Our SXSurvival site is dedicated to providing every SXSW attendee with the best possible time in our beloved city. These SXSurvival posts share some more insider tips. Here are recommendations for a day trip just in case you want to get away from it all by Eduard Matamoros.
First Breakfast | Casa Maria
Begin your grand adventure with a hearty first breakfast at Casa Maria, a restaurant and panaderia that opens at 6am nearly every day ready to fill the bellies of working-class Austinites with staples like machacado, barbacoa, and tacos de lengua. You won’t find any Elvish lembas here, but make sure to fill your knapsack with freshly baked pan dulce from the adjoining panaderia. Marranitos, pan de huevo, and empanadas travel well and don’t require a cooler.
Second Breakfast | The Leaning Pear
Heading out of Austin in a westerly direction will soon place you in the bucolic town of Wimberley. Like many Hill Country towns of its size, Wimberley boasts a quaint downtown plaza perfect for window shoppers and diners alike. But a few steps from the downtown square and just across the bridge over Cypress Creek lies The Leaning Pear, one of the oldest structures in the Wimberley Valley. Opened by a C.I.A. graduate and his wife, The Leaning Pear is a delightful café that prides itself on seasonal and local fare. Plan on eating a little earlier than normal as their daily specials quickly run out. Wimberley is also the home of Rough Creek Ranch and Lavender Fields, one of the highlights of the Blanco County Lavender Festival. Although you will not find lavender blooming until May, the views from the grounds of the oldest and largest lavender farm in the Wimberley Valley are worth the stop.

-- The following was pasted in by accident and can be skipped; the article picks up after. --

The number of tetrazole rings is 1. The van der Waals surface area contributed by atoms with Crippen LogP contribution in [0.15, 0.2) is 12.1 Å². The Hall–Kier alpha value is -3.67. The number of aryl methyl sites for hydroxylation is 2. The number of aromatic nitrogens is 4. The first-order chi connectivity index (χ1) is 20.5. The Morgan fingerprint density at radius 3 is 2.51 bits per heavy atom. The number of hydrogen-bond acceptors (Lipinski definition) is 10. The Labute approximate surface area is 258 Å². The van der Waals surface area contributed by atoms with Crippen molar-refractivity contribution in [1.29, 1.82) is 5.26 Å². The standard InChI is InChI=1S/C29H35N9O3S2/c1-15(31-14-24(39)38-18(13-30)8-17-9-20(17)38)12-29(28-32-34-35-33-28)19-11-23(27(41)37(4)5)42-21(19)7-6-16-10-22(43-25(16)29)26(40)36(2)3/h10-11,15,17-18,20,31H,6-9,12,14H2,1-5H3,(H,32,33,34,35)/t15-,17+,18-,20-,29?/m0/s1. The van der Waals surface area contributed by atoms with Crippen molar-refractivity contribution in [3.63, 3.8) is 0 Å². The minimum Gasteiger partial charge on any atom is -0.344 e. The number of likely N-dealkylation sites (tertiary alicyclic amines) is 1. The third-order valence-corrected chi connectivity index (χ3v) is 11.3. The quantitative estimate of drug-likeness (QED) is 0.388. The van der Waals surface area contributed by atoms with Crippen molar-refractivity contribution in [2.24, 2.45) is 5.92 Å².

Elevenses | Redbud Café
The next stop along your ring through the Texas Hill Country is Blanco, home to the Real Ale Brewing Company. Yes, you’ll find many of their offerings throughout downtown Austin, but this is your opportunity to sample their ales right from the source. The tasting room is open on Fridays from 2:00 to 5:00 pm with tours beginning at 3:00 and 4:00. The brewery is minutes from the Blanco town square and your destination for elevenses, the Redbud Café. En route to the café you will likely round the Old Blanco County Courthouse, an iconic Texas landmark featured in the Coen Brothers’ remake of True Grit. Redbud Café offers a number of hot and cold sandwiches, but remember, proper pacing is key to completing a feast worthy of a Hobbit. Opt for the Moss Cliff, a fresh, simple sandwich of avocado, tomato, mushrooms, cheese, and sprouts served on multigrain bread.
Lunch | August E’s